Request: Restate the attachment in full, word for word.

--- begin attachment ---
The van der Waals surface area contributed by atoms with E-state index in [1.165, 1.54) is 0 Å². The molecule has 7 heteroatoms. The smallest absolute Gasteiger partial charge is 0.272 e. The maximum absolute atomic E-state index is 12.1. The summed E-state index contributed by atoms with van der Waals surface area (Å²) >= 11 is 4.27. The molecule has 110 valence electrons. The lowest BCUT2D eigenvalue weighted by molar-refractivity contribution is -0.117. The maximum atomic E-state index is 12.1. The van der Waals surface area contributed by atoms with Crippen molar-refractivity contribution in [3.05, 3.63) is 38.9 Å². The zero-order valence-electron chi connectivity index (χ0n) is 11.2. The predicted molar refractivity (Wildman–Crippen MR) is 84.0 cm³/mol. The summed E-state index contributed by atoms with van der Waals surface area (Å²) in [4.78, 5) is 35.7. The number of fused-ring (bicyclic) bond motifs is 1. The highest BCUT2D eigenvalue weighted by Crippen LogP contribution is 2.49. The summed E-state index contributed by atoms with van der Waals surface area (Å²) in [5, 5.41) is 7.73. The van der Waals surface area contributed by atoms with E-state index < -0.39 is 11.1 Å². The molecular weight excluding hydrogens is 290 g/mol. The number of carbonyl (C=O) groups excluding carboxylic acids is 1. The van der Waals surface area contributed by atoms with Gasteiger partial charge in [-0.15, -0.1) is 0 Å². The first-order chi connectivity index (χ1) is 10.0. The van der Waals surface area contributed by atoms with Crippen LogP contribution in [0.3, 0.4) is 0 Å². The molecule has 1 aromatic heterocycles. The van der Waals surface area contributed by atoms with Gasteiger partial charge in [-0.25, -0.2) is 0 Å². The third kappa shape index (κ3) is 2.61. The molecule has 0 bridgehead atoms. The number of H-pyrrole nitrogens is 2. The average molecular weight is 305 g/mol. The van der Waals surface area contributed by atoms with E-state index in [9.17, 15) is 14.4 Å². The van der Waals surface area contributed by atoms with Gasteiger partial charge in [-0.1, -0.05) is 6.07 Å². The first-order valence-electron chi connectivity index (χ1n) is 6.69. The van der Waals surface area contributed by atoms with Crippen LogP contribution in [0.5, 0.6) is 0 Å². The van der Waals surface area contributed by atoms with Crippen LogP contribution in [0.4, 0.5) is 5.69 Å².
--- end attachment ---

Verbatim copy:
The van der Waals surface area contributed by atoms with E-state index in [1.165, 1.54) is 0 Å². The molecule has 7 heteroatoms. The smallest absolute Gasteiger partial charge is 0.272 e. The maximum absolute atomic E-state index is 12.1. The summed E-state index contributed by atoms with van der Waals surface area (Å²) >= 11 is 4.27. The molecule has 110 valence electrons. The lowest BCUT2D eigenvalue weighted by molar-refractivity contribution is -0.117. The maximum atomic E-state index is 12.1. The van der Waals surface area contributed by atoms with Crippen molar-refractivity contribution in [3.05, 3.63) is 38.9 Å². The zero-order valence-electron chi connectivity index (χ0n) is 11.2. The predicted molar refractivity (Wildman–Crippen MR) is 84.0 cm³/mol. The summed E-state index contributed by atoms with van der Waals surface area (Å²) in [4.78, 5) is 35.7. The number of fused-ring (bicyclic) bond motifs is 1. The highest BCUT2D eigenvalue weighted by Crippen LogP contribution is 2.49. The summed E-state index contributed by atoms with van der Waals surface area (Å²) in [5, 5.41) is 7.73. The van der Waals surface area contributed by atoms with E-state index < -0.39 is 11.1 Å². The molecular weight excluding hydrogens is 290 g/mol. The number of carbonyl (C=O) groups excluding carboxylic acids is 1. The van der Waals surface area contributed by atoms with Gasteiger partial charge in [-0.15, -0.1) is 0 Å². The first-order chi connectivity index (χ1) is 10.0. The van der Waals surface area contributed by atoms with Crippen LogP contribution in [0.3, 0.4) is 0 Å². The molecule has 1 aromatic heterocycles. The van der Waals surface area contributed by atoms with Gasteiger partial charge in [-0.25, -0.2) is 0 Å². The third kappa shape index (κ3) is 2.61. The molecule has 0 bridgehead atoms. The number of H-pyrrole nitrogens is 2. The average molecular weight is 305 g/mol. The van der Waals surface area contributed by atoms with E-state index in [9.17, 15) is 14.4 Å². The van der Waals surface area contributed by atoms with Gasteiger partial charge in [-0.1, -0.05) is 6.07 Å². The first-order valence-electron chi connectivity index (χ1n) is 6.69. The van der Waals surface area contributed by atoms with Crippen LogP contribution in [0.5, 0.6) is 0 Å². The van der Waals surface area contributed by atoms with Crippen LogP contribution in [0.4, 0.5) is 5.69 Å².